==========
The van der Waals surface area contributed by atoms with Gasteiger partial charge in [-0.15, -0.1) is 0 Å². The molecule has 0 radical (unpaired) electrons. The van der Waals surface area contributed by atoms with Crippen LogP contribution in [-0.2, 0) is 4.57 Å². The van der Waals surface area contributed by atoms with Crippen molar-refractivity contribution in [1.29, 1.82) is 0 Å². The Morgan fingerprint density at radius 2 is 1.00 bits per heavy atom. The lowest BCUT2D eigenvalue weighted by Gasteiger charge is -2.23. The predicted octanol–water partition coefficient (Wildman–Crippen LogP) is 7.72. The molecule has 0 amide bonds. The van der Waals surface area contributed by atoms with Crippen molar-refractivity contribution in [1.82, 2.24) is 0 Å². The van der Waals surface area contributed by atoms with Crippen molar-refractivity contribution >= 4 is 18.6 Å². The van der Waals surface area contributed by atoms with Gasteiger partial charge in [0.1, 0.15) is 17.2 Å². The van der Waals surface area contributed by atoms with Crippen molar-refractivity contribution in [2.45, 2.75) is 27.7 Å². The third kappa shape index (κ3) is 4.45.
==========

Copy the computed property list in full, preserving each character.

The van der Waals surface area contributed by atoms with Gasteiger partial charge in [-0.15, -0.1) is 0 Å². The molecule has 0 radical (unpaired) electrons. The van der Waals surface area contributed by atoms with Crippen LogP contribution in [-0.2, 0) is 4.57 Å². The van der Waals surface area contributed by atoms with Crippen molar-refractivity contribution in [1.29, 1.82) is 0 Å². The Morgan fingerprint density at radius 2 is 1.00 bits per heavy atom. The lowest BCUT2D eigenvalue weighted by Gasteiger charge is -2.23. The predicted octanol–water partition coefficient (Wildman–Crippen LogP) is 7.72. The molecule has 0 amide bonds. The van der Waals surface area contributed by atoms with Crippen molar-refractivity contribution in [1.82, 2.24) is 0 Å². The van der Waals surface area contributed by atoms with Crippen molar-refractivity contribution >= 4 is 18.6 Å². The van der Waals surface area contributed by atoms with Gasteiger partial charge in [0.1, 0.15) is 17.2 Å². The van der Waals surface area contributed by atoms with Crippen molar-refractivity contribution in [2.45, 2.75) is 27.7 Å². The third kappa shape index (κ3) is 4.45.